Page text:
But to return to the hummingbird. Two days ago I finally got back outside, and, under a lowering sky, started after some thistles and bindweed that had shouldered in among the prairie dropseed, prairie violets and blue-eyed grass. She suddenly materialized at the feeder; though of course she didn’t actually, but I had “got my eyes on,” as mushroom hunters say. There she was. I froze. She hovered. Then it was over to my butterfly bush, down to the licorice agastache right next to me, back over the fence to the feeder, on to some giant blue hyssop, up to an overhead electrical wire for a momentary perch, and then zoom! Up the long, concave arc into the top of the honey locust, where she disappeared.

The experience was so not-mundane that for some reason Tinkerbelle comes to mind at first and I want to get all Victorian and write about magic and how the little bird was fairy-like, feeding upon nectar and living embowered among the fluttering green leaves, her miniature nest constructed of spider webs and lichen a safe retreat from the strife of the outer air—but I’ll restrain myself. Besides, I’ve seen hummers fiercely defend their turf and snap insects while on the wing, not something Cicely Mary Barker's flower fairies would  do—though Peaseblossom or Cowslip might, Shakespeare being darker and less sentimental than many late Victorian writers and illustrators, or Disney. Or one could reference the movie Pan’s Labyrinth, in which stick bugs big as hummingbirds reveal themselves as fairies. But enough fantasy! Truly, observing such a tiny, alien, glittering, flying being, going about her own non-human affairs, opens a small window on one of the other, not entirely safe dimensions of life on earth, if you have your eyes on.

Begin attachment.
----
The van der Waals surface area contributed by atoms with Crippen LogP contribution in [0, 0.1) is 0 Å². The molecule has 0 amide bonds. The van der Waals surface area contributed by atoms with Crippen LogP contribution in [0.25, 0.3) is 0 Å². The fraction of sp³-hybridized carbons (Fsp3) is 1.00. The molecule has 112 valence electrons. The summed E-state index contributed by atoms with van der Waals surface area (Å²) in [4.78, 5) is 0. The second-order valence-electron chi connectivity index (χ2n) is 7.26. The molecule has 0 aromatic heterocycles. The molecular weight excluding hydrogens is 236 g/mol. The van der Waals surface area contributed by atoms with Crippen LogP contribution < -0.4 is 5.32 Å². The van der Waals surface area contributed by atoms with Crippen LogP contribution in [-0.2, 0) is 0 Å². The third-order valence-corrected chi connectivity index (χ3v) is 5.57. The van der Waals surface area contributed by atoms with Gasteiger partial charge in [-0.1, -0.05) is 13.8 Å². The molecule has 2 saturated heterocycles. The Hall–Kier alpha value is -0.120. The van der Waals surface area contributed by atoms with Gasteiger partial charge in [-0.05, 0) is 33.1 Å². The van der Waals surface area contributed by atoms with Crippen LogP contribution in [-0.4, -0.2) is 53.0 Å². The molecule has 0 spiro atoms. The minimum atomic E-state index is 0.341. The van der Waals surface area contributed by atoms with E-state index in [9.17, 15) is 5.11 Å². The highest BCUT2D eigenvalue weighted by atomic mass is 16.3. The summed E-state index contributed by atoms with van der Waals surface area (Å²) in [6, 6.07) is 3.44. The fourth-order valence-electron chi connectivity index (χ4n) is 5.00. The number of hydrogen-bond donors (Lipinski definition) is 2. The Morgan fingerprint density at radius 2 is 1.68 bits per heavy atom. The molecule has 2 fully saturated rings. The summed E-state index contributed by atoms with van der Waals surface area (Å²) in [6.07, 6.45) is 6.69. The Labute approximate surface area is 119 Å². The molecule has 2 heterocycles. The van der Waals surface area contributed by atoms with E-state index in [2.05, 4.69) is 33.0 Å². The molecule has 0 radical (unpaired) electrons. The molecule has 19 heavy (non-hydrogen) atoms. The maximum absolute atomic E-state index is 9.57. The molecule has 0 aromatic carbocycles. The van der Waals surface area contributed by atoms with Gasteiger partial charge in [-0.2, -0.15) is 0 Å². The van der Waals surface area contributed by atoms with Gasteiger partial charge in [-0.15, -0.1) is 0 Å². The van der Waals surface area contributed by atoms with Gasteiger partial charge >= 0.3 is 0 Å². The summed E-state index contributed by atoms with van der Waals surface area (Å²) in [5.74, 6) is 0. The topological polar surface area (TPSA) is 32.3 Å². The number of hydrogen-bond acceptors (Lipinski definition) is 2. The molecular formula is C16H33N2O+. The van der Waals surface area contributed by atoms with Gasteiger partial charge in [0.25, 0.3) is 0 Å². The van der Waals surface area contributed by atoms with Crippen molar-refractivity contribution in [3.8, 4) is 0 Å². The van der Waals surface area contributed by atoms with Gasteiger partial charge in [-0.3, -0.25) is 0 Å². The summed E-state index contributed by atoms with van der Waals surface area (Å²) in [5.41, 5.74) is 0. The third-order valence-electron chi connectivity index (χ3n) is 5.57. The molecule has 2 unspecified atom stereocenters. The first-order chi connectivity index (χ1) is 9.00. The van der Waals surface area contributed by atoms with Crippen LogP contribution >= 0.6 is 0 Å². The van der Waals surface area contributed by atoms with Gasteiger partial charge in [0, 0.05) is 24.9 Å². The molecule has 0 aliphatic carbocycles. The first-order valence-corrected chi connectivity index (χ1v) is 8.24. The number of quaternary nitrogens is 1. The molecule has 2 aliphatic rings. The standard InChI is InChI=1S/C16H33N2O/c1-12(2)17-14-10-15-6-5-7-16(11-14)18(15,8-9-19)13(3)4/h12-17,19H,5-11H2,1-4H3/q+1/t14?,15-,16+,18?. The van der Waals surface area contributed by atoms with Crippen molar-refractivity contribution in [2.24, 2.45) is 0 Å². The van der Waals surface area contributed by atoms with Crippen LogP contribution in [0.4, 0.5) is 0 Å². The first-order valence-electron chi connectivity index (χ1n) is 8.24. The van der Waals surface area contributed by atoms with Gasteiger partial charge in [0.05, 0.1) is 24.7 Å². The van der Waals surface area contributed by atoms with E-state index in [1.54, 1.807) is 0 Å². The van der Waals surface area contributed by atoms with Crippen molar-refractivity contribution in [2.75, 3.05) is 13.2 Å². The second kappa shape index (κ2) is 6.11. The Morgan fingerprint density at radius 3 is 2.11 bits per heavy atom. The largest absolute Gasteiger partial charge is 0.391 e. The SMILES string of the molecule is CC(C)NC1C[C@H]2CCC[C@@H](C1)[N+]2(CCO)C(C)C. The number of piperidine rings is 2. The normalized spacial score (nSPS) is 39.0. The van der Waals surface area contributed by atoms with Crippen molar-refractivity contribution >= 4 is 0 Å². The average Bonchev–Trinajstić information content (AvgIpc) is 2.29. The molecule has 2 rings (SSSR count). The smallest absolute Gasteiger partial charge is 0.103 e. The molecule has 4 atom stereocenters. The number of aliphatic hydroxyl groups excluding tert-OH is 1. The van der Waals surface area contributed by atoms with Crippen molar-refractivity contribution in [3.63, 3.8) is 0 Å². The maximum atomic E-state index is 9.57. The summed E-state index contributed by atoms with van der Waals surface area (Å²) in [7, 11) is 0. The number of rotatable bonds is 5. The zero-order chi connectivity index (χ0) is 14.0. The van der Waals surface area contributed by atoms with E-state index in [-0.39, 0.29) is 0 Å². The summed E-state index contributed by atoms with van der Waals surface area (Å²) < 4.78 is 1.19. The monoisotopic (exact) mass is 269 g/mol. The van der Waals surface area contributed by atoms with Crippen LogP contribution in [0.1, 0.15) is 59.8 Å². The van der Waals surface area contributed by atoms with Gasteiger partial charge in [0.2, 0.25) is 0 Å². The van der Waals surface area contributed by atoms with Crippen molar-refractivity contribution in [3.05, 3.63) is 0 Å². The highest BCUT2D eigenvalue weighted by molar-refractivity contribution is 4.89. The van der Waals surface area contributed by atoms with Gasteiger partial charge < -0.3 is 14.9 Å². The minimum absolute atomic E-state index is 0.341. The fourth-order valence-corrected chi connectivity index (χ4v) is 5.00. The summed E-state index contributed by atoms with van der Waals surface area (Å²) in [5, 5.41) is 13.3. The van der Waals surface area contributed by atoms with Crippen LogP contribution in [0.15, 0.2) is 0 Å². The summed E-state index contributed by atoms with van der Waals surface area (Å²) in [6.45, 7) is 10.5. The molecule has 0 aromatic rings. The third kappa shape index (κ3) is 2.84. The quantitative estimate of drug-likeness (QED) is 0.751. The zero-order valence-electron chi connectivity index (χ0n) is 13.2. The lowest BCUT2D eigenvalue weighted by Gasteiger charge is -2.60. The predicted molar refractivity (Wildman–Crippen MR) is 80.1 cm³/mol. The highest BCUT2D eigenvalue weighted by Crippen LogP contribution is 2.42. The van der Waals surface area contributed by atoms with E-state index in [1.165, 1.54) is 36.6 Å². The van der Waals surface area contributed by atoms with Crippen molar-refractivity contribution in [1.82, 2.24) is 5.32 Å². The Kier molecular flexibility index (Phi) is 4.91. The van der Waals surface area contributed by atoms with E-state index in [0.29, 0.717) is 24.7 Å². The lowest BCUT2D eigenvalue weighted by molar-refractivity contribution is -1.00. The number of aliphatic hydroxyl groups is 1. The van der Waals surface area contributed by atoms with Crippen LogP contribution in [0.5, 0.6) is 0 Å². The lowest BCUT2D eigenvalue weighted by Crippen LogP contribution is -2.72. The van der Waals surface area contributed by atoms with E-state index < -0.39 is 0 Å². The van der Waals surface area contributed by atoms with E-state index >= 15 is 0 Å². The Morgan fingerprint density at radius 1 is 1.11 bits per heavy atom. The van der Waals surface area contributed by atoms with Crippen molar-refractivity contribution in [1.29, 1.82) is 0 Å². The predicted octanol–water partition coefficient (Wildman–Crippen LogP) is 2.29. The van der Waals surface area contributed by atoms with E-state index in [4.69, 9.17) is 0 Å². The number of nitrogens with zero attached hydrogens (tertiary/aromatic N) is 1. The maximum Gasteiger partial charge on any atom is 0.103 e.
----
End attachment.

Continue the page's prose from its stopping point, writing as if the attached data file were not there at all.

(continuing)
Time returning to its normal flow, I worked contentedly as a sprinkle slowly strengthened to rain. Back inside I went, not much weeding done, satisfied with that hour in the garden.


Anonymous said…
Dear Adrian, How wonderful to hear from you again!

I should certainly go all 'fairy tale like' if I had a Hummingbird in my garden. I think that they are beautiful and elegant birds and, for me, incredibly exotic. It is so good that they have now returned for three years since this might mean that you are an established part of their routine. Icertainly hope so!!
Hi Edith,

Thanks for visiting. I'm told that once they find a good spot, which they locate by sight (hence red flowers), they do tend to return. Are there hummingbirds in England? I'll have to look it up.
Anonymous said…
So glad to see this post, and found its news and its style totally pleasant. I felt I shared that experience with you. I remember when I got my first slr camera and caught a hummingbird hovering at a feeder. What a thrill!
That feeder was on your grandmother's patio, was red plastic shaped like a flower, and she kept it filled with red sugar water. She had a good number of hummingbird visitors and enjoyed them very much. She lived on Mockingbird Lane, one block over from Hummingbird Lane.
Thomas Rainer said…
Great to see you back! A lovely post. I've enjoyed a visit fr two hummingbirds outside our kitchen window this week. A cherished event!
Anonymous said…
Nice story, thanks for sharing! There are some great hummingbird stories on the WalkWithWings page on facebook, too.